5 inspiring sheep farmers
In this article, That’s Farming, previews the profiles of five of our most popular sheep farmers of 2022.
Adamson’s farm in Kilroot, Carrickfergus, Co Antrim, Northern Ireland, is home to mainly Dutch Spotted, Clun Forest, Lleyn and Ile de France.
With his son, Stewart, they operate an enterprise of primarily commercial sheep, some pedigrees and circa 55 suckler cows.
He told us:
“Ewe numbers have increased naturally over the years, standing at between 800 and 900 at present.”
“We try to breed sheep with good maternal traits, good prolificacy and the ability to rear them well.”
“Regardless of the hard work at times, it is very satisfying in the late spring and early summer evenings when checking stock to stop and enjoy watching lambs and calves enjoying themselves and feel that it is all worth it.”
“The rocketing costs of inputs at present are not making it any easier,” he remarked.
Read more on this story.
Claire is originally from Hampshire in the South of England, but she currently resides in the canton of Valais in Switzerland.
With her husband, they began their enterprise from humble beginnngs with six sheep and six goats to graze the pastures.
They now farm 480 sheep, 120 goats, 4 horses, 2 shetlands, 3 highland cows, 5 livestock guardian dogs (plus 4 livestock guardian dog puppies) and 3 working sheepdogs.
They have mainly rustic local breeds, such as Red of Valais and Valais Blacknose. Furthermore, they also have a German breed called Heidesnucke, which is a very hardy and ancient breed.
These breeds are also often rare, such as the Red of Valais (Roux du Valais), which was on the brink of extinction in the 1980s.
She told us: “We have selected breeds that are adapted to thrive in the mountains and our way of life.”
“Such as moving by foot, the ability to cope with tough terrain and conditions and thrive on the forage that is available to them.”
“Once in the alpage, these breeds graze as a group, rather than separating out which makes it easier for the shepherd to manage the flock (as they are free, with no fencing).”
Read more on this profile.
McLoughlin (18) hails from Trim in Co Meath, where he runs a flock of Border Leicesters and Ryelands under the ‘Royal’ prefix and established his own business, Ciarán’s Yarns during the time he spent in transition year at the age of 16.
All my wool for his yarn comes from his pedigree organic flocks in the heart of County Meath.
He told our editor, Catherina Cunnane:
“I set up Ciaráns Yarns as I wanted to showcase the amazing natural woollen products that I could produce from my rare breed flock’s fleeces, which were previously underappreciated.”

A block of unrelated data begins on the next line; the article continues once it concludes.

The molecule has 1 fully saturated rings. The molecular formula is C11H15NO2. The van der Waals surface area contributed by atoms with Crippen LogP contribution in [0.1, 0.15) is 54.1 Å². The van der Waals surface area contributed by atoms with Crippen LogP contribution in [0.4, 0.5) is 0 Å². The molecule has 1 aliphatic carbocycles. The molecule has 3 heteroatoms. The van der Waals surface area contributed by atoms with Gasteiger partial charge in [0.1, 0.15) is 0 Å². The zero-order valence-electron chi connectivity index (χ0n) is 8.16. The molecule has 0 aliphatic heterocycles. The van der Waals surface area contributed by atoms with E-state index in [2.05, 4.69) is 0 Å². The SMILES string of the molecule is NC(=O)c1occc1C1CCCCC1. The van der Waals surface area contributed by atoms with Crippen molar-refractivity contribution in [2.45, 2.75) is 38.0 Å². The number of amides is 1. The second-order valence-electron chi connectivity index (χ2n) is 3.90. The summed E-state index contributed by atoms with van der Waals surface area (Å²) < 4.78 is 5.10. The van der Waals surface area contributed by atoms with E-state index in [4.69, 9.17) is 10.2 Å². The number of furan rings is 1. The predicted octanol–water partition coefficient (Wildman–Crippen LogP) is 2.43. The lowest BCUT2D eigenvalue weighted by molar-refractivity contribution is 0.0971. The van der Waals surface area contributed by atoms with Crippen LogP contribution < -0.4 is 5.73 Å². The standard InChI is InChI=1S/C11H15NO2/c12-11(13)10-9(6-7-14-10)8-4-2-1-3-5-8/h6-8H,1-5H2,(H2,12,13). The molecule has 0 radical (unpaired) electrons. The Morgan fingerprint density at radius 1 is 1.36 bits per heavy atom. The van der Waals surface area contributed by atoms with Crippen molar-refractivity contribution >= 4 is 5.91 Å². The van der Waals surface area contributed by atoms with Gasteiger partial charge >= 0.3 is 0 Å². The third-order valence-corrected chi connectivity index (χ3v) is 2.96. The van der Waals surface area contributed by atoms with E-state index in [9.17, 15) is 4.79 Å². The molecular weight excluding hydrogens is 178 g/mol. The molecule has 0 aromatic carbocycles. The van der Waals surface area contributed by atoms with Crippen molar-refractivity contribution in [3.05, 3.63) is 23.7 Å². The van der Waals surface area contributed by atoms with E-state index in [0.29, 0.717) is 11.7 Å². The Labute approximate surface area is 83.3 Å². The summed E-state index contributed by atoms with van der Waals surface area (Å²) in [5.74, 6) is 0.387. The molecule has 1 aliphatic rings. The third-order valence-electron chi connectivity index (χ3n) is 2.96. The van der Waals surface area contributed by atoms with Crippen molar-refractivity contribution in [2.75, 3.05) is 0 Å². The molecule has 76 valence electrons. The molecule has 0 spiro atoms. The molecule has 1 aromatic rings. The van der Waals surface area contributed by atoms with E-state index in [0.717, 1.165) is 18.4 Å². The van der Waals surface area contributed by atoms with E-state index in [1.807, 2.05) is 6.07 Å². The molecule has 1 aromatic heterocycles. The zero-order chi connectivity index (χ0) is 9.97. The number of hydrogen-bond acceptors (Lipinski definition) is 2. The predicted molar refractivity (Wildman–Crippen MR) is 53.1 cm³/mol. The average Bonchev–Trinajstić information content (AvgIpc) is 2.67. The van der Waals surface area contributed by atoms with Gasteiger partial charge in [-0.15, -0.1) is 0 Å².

“I had this light bulb moment in the summer of 2020 when I was told about the harsh reality of the value of my premium wool after shearing.”
“Honestly, I was told that I would be lucky if the sale of my wool would cover 20% of my shearing costs.”
“So, I decided to keep my high-quality fleeces my sheep produced and find an alternative to my newfound problem.”
Read his story.
Coming from a background of pit labourers and nurses and growing up in a terraced house in the city is a far cry from Amy Donkin’s current sheep farming life.
Although farming does not run in the County Durham native’s family, she has embraced farm life to its fullest, having moved to Teesdale, England, around fourteen years ago.
She told That’s Farming: “Some of my earliest memories involve helping my stepfather with his sheep when he met my mam. I was bitten by the farming bug from then.”
“My mother and stepfather met when I was six-years-old, and he had very few sheep at the time, about 20.”
“I have always loved animals; I have always helped with the sheep and have been very hands-on, in general, with the farm.”
Read about her journey to becoming a farmer.
Egan is a fifth-generation farmer from Kilgarvan, Co Kerry, farming 750 ewes, 200 ewe lambs, 24 rams and 2 suckler cows across 720-acres.
He is also a carpenter by trade and works in the industry during quieter farming periods throughout the year.
He told our editor, Catherina Cunnane:
“Firstly, we have 550 Texel/Suffolk/Belclare/Cheviot-crosses and 200 Scottish Blackface. We chose the Scottish blackface because of its resilience to conditions such as weather. They are also great mothers to their lambs.”
“Also, we cross Texels with these ewes and keep the first cross; this brings hardiness from the scotch and also brings great finishing ability from the Texel. We keep these ewes in lower hills that my father has improved over the years.”
“Furthermore, we cross all these ewes with Suffolk rams. We sell some as store lambs and send others to the factory.
[Article compiled based on view counts]
Read more sheep farming profiles.
To share your story, email – [email protected]
See more farming/agriculture news on That’s Farming.